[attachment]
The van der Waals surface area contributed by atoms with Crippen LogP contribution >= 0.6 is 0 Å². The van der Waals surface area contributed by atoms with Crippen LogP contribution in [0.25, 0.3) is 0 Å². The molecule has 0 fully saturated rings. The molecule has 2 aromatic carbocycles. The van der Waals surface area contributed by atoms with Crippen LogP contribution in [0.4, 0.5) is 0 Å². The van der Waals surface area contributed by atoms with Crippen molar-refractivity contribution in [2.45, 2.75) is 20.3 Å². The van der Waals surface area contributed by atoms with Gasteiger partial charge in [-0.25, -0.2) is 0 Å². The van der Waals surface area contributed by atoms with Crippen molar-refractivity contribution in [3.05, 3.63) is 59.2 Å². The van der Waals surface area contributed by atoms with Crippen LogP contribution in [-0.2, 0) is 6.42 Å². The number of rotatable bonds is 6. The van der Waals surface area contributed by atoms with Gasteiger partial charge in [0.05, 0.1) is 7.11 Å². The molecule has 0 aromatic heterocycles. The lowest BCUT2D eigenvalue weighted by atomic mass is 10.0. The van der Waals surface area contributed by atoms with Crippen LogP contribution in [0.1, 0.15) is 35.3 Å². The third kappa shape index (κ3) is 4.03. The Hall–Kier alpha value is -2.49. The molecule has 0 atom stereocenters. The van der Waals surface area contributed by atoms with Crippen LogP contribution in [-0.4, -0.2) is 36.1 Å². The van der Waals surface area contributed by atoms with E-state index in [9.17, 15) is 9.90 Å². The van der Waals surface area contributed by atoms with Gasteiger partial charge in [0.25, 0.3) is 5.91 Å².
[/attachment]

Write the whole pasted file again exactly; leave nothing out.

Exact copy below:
The van der Waals surface area contributed by atoms with Crippen LogP contribution >= 0.6 is 0 Å². The van der Waals surface area contributed by atoms with Crippen LogP contribution in [0.25, 0.3) is 0 Å². The molecule has 0 fully saturated rings. The molecule has 2 aromatic carbocycles. The van der Waals surface area contributed by atoms with Crippen LogP contribution in [0.4, 0.5) is 0 Å². The van der Waals surface area contributed by atoms with Crippen molar-refractivity contribution in [2.45, 2.75) is 20.3 Å². The van der Waals surface area contributed by atoms with Gasteiger partial charge in [-0.25, -0.2) is 0 Å². The van der Waals surface area contributed by atoms with Crippen molar-refractivity contribution in [3.05, 3.63) is 59.2 Å². The van der Waals surface area contributed by atoms with Crippen LogP contribution in [-0.2, 0) is 6.42 Å². The number of rotatable bonds is 6. The van der Waals surface area contributed by atoms with Gasteiger partial charge in [0.05, 0.1) is 7.11 Å². The molecule has 0 aromatic heterocycles. The lowest BCUT2D eigenvalue weighted by atomic mass is 10.0. The van der Waals surface area contributed by atoms with Crippen LogP contribution in [0.1, 0.15) is 35.3 Å². The third kappa shape index (κ3) is 4.03. The Hall–Kier alpha value is -2.49. The molecule has 0 atom stereocenters. The van der Waals surface area contributed by atoms with Crippen LogP contribution in [-0.4, -0.2) is 36.1 Å². The van der Waals surface area contributed by atoms with E-state index in [9.17, 15) is 9.90 Å². The van der Waals surface area contributed by atoms with Gasteiger partial charge in [0.25, 0.3) is 5.91 Å².